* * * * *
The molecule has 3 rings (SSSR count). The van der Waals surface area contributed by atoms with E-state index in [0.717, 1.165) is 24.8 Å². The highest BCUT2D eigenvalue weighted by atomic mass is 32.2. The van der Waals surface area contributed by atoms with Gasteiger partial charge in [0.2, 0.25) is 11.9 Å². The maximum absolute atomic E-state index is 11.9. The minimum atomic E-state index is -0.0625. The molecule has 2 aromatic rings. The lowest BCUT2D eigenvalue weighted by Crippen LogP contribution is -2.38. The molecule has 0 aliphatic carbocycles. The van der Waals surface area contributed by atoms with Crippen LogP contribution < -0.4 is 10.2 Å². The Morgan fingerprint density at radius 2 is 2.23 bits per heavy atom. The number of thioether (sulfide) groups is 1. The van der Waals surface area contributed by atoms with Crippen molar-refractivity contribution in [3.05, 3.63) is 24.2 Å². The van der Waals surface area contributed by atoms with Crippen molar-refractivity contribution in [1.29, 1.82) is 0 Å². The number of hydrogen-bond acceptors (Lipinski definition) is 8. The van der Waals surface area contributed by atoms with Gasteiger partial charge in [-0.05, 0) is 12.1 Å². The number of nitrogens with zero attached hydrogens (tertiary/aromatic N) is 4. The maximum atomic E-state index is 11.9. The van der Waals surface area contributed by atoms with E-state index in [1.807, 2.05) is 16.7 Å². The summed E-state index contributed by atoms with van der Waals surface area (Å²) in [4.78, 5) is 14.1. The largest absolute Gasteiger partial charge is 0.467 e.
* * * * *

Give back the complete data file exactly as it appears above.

The molecule has 3 rings (SSSR count). The van der Waals surface area contributed by atoms with E-state index in [0.717, 1.165) is 24.8 Å². The highest BCUT2D eigenvalue weighted by atomic mass is 32.2. The van der Waals surface area contributed by atoms with Gasteiger partial charge in [0.2, 0.25) is 11.9 Å². The maximum absolute atomic E-state index is 11.9. The minimum atomic E-state index is -0.0625. The molecule has 2 aromatic rings. The lowest BCUT2D eigenvalue weighted by Crippen LogP contribution is -2.38. The molecule has 0 aliphatic carbocycles. The van der Waals surface area contributed by atoms with Crippen LogP contribution < -0.4 is 10.2 Å². The Morgan fingerprint density at radius 2 is 2.23 bits per heavy atom. The number of thioether (sulfide) groups is 1. The van der Waals surface area contributed by atoms with Crippen molar-refractivity contribution in [3.05, 3.63) is 24.2 Å². The van der Waals surface area contributed by atoms with Crippen molar-refractivity contribution in [1.29, 1.82) is 0 Å². The number of hydrogen-bond acceptors (Lipinski definition) is 8. The van der Waals surface area contributed by atoms with Gasteiger partial charge in [-0.05, 0) is 12.1 Å². The number of nitrogens with zero attached hydrogens (tertiary/aromatic N) is 4. The maximum atomic E-state index is 11.9. The van der Waals surface area contributed by atoms with E-state index in [1.807, 2.05) is 16.7 Å². The summed E-state index contributed by atoms with van der Waals surface area (Å²) in [4.78, 5) is 14.1. The largest absolute Gasteiger partial charge is 0.467 e.